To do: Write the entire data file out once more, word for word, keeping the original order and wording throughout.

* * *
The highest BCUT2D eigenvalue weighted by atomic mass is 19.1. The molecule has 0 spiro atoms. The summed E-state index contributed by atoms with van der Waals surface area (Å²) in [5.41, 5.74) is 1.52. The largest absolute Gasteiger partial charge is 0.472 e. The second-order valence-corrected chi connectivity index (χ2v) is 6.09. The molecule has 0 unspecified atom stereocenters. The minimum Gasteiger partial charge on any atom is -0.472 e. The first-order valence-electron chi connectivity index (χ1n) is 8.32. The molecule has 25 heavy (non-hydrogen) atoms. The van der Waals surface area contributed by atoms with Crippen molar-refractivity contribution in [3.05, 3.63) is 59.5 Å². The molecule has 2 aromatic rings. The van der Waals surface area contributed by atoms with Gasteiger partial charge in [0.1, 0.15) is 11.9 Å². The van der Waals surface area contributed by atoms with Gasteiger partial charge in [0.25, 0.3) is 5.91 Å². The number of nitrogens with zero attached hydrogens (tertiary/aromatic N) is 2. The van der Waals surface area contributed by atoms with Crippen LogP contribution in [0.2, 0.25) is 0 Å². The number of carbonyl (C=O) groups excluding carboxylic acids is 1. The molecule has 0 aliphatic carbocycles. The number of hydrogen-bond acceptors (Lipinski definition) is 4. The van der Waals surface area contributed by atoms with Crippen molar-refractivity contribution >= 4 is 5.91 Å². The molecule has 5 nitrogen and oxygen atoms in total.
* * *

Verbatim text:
The highest BCUT2D eigenvalue weighted by atomic mass is 19.1. The molecule has 0 spiro atoms. The summed E-state index contributed by atoms with van der Waals surface area (Å²) in [5.41, 5.74) is 1.52. The largest absolute Gasteiger partial charge is 0.472 e. The second-order valence-corrected chi connectivity index (χ2v) is 6.09. The molecule has 0 unspecified atom stereocenters. The minimum Gasteiger partial charge on any atom is -0.472 e. The first-order valence-electron chi connectivity index (χ1n) is 8.32. The molecule has 25 heavy (non-hydrogen) atoms. The van der Waals surface area contributed by atoms with Crippen molar-refractivity contribution in [3.05, 3.63) is 59.5 Å². The molecule has 2 aromatic rings. The van der Waals surface area contributed by atoms with Gasteiger partial charge in [0.1, 0.15) is 11.9 Å². The van der Waals surface area contributed by atoms with Gasteiger partial charge in [0.25, 0.3) is 5.91 Å². The number of nitrogens with zero attached hydrogens (tertiary/aromatic N) is 2. The van der Waals surface area contributed by atoms with Crippen LogP contribution in [0.2, 0.25) is 0 Å². The number of carbonyl (C=O) groups excluding carboxylic acids is 1. The molecule has 0 aliphatic carbocycles. The number of hydrogen-bond acceptors (Lipinski definition) is 4. The van der Waals surface area contributed by atoms with Crippen molar-refractivity contribution >= 4 is 5.91 Å². The molecule has 5 nitrogen and oxygen atoms in total.